And so in the wake of the latest Public Spending Review another Public Sector strategy goes by the bye…for the last year many within the NHS have been fixated on something called the Five Year Forward View. Its a classic Public Sector strategy document in many respects, it is one of the better ones in that there is some good stuff in there and it is shorter and more readable than many, but nonetheless like many Public Sector strategy documents and plans it is short-term in nature; is five years really a long term view on something of critical social importance or just the average length of time you might invest in an ISA? And it is heavily reliant on things over which it has little if any influence; i.e. the health of the wider population, which in strict terms could be seen to undermine its right to be called a strategy. The document contains a section entitled “Getting serious about prevention” in which it suggests that spending and activity related to prevention and the promotion and development of better Public Health are key to enabling the NHS to live within its means. The latest spending review with its cuts to Public Health has of course put paid to that. But this should be no surprise, the Public Sector will always be awash with strategies that hang on “ifs and buts”… as a local farmer once said to me, “If ifs and buts were whisky and nuts we’d all have a cracking good Christmas”.
But, regardless of some obvious flaws in execution, and despite seemingly intractable issues around the deserving of those who need and use it, I think it is time for the NHS to start talking more about the good that it does as a worthwhile investment and not a cost to the Public Purse. This means that the NHS needs to develop its own understanding of the good it does, not just in terms of the numbers of people it treats and helps; few people have ever leaped from their beds to achieve a Public Sector target and I’ll wager many have stayed in their beds because of them…but in terms of the impact that health services have upon the people that use them, their lives, their families and loved ones, the communities they live in and the businesses they work for.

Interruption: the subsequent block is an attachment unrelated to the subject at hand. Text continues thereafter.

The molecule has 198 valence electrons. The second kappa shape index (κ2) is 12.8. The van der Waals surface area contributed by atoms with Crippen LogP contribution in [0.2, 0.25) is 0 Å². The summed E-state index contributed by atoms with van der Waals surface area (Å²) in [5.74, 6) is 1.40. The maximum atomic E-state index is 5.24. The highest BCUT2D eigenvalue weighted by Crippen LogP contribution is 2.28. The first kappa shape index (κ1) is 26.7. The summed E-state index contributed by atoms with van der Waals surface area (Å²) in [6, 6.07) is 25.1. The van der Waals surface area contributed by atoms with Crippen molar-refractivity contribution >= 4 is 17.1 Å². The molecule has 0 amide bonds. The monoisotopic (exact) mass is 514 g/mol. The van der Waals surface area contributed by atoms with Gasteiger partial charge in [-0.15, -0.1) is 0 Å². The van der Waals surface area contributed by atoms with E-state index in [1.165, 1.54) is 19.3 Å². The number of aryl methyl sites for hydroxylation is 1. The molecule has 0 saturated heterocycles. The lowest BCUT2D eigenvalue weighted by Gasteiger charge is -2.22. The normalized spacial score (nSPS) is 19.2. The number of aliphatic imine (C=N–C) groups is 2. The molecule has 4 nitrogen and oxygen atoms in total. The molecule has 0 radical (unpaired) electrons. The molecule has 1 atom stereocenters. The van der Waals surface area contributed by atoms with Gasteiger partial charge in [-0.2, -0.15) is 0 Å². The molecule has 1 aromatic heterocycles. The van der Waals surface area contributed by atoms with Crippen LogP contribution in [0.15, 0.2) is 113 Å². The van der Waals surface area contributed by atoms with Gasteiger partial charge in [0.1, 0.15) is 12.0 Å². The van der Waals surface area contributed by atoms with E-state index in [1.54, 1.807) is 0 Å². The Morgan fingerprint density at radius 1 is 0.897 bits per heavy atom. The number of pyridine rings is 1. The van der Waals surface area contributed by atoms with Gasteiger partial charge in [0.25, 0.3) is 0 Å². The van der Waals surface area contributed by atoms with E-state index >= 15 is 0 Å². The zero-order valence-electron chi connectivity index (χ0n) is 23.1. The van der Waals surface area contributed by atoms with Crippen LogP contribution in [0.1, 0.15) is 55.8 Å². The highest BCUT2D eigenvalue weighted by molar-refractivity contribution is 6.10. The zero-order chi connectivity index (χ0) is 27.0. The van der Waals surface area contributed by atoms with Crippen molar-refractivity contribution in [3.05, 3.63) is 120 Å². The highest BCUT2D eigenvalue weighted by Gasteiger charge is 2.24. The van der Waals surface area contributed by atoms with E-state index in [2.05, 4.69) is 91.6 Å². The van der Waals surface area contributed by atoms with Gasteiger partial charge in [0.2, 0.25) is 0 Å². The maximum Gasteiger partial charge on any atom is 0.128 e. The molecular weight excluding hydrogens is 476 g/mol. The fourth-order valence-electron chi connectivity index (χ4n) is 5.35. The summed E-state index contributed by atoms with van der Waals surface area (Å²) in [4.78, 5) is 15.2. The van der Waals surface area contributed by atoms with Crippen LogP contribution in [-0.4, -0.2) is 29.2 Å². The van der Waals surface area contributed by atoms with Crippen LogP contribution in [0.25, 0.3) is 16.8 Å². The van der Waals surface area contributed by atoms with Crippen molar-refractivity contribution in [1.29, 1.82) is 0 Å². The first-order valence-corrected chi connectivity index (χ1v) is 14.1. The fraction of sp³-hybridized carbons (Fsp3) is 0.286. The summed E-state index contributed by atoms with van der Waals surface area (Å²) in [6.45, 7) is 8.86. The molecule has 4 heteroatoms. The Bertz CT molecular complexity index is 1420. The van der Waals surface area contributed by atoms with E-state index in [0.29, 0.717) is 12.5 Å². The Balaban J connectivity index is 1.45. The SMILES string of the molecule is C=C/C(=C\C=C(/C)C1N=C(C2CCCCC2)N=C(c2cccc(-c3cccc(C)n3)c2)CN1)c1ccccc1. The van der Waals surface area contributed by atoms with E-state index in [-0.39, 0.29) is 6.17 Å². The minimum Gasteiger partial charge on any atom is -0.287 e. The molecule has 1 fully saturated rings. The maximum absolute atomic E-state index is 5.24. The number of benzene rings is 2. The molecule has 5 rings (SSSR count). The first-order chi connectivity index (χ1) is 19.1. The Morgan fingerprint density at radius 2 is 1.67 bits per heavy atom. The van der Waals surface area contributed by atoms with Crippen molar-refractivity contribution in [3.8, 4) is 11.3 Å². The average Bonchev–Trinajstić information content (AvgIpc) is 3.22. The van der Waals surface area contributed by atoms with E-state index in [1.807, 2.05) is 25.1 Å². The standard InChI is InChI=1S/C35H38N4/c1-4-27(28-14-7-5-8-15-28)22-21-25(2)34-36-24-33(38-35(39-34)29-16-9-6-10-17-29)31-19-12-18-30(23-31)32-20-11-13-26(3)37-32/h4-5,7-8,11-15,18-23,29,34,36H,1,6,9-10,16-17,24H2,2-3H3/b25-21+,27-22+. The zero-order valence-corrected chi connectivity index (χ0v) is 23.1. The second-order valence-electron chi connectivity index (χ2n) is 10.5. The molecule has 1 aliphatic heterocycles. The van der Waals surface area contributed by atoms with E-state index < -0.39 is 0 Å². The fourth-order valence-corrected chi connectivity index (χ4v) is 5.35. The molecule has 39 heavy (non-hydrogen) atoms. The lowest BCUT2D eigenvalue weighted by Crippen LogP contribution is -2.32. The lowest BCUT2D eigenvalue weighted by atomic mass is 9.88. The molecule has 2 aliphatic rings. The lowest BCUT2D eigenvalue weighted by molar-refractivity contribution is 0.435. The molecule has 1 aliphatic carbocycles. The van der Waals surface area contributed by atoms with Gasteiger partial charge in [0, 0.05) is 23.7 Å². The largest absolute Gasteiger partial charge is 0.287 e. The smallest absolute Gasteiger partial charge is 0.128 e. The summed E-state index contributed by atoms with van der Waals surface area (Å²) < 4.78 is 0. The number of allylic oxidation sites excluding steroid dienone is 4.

How many people have achieved personal goals, held jobs, maintained relationships, kept hold of homes, avoided injury and even death and gone on to be of great value to humankind because they have had access to health services? How many small businesses and self-employed people have kept going and been able to grow and thrive because they have had access to health services? Health services are an essential part of the infrastructure that underpins everything else that happens in our society; we need to start to learn to talk about ourselves in a more meaningful way.